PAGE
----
Blue Attraction still has some availability this summer

in the Mediterranean, including Croatia; she can

be chartered for $72,000/week in July and August;

$68,000/week in other months. Please contact

alandry@ kochnewton.com.

Boarding in Venice

If you need a fix of bright lights, sophisticated

elegance, museums, galleries, and designer

shopping, start or end your charter in Venice,

the jewel of the upper Adriatic Sea. There’s no

place quite like the Piazza San Marco, the

“Drawing Room of Europe,” as Napoleon called

it. Venice is definitely worth a two-night stay.

Once a wealthy and powerful maritime citystate

at the crossroads of the Euro-

Asian trade routes, Venice is today a

center of art and culture, home

to a major film festival, and

the Venice Biennale, an

international art exhibition

held every two years. A

walking tour of the city took me

past several monumental bronzes

by the Colombian sculptor Botero, in

place for the 50th Biennale in

September 2003.

Above all, Venice is a lived-in city and it is

beloved by its residents. Daily life is not easy in a

city without wheels, hardly imaginable for an

American. But Venetians love their city and their

way of life. They know their history and will proudly

and passionately recount it for you.

Want to experience the lifestyle of a wealthy

merchant family of centuries past Your charter

agent can arrange the rental of a palace on the

Grand Canal where you and your guests can dine

in royal style, complete with musicians; an elegant

cocktail party or intimate dinner at the Guggenheim

Museum; or a private, after-hours tour of San

Marco, complete with music.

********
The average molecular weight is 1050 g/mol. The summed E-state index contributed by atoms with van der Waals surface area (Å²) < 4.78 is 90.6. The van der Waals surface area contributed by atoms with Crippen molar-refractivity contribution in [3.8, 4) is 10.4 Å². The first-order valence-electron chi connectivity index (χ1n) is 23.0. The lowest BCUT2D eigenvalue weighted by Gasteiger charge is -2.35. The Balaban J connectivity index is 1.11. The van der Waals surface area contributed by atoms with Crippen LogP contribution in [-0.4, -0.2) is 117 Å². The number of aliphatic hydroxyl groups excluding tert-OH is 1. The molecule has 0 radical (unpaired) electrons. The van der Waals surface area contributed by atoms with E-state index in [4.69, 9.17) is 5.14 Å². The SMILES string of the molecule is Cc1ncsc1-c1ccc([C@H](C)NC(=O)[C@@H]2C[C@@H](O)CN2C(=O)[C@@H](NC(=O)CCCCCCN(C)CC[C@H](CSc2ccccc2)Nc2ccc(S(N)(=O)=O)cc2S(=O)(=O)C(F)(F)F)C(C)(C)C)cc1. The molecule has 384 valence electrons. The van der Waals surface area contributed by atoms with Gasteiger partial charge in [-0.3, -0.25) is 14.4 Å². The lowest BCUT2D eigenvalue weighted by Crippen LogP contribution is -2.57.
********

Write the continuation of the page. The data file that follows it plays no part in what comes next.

124 PREMIER 2004 YACHTCHARTERSMAGAZINE.COM YACHT VACATIONS & CHARTERS

PREMIER 2004 125


MEDITERRANEANCHARTER

Sunset on the island of Vis

About the Author

Ann Landry is a member of International Yacht

Vacations & Charters’ Editorial Advisory Board, and a

charter broker with Koch, Newton & Partners.

alandry@kochnewton.com

Trogir is an unexpected bonus, a lived-in

city (yes, there are ATM machines) with a very

comfortable ambience in central Croatia.

Charming, well-kept, and more low-key than

Dubrovnik, you can begin or end your charter

in Trogir. The Split airport is actually closer to

Trogir than it is to Split.

On your way to one of these ancient walled

cities, you’ll pass through the Brijuni Islands, a

string of beauties off the Southwest Coast of the

Istrian Peninsula. Here you can enjoy golfing,

beautiful beaches, and a national park with a

safari style zoo. Brijuni is the site of Tito’s private

retreat (tours are available), still maintained

as a state residence.

Disembark at Sibenik, on the mainland, and

your captain will drive the yacht straight up

the fjord-like river to the village of Skradin,

gateway to the spectacular Krka Falls in the

national park – this is a must-see. You will

board the national park ferry for the ride up to

the falls (it is not permitted to take the yacht’s

tender) where you can hike a little or a lot, surrounded

by the sights and sounds of falling

water.

The island of Hvar will remind Californians

of home, as the hillsides are planted in olives,

lavender, rosemary, and grapes. The owner of

the art gallery in Hvar Town has more relatives

in California than he has in Croatia. When phylloxera

devastated the vineyards of Croatia, the

winemakers left for California.

Croatians are friendly and welcoming. Just

about everyone speaks English; many are also

fluent in Italian, German, and French. The local

produce is very fresh and delicious. There is a

fish farm industry in Croatia and the fish and

shellfish are excellent.

Captain Nicholas Flashman, of the popular

120ft motoryacht Blue Attraction (see accompanying

photos), advises that Croatia is ideal for

chartering, providing calm cruising in protected

waters. “It’s like cruising on an inland lake. In six

weeks of cruising, I had no water on the deck,”

he says.

Because Croatia offers such an array of

options, I have provided a sample itinerary (see

sidebar), “10 Nights: Venice to Dubrovnik.”

Whatever destinations you choose, you

won’t be disappointed. Cruising from Venice to

Croatia is a trip you won’t soon forget. Y V C

About the Writer

Ann Landry is a member of International Yacht

Vacations & Charters’ Editorial Advisory Board, and a

charter broker with Koch, Newton & Partners.

alandry@yachtchartersmagazine.com

The ancient town of Sibenik, located on the estuary of the Krka River and the Adriatic Sea

126 PREMIER 2004 YACHTCHARTERSMAGAZINE.COM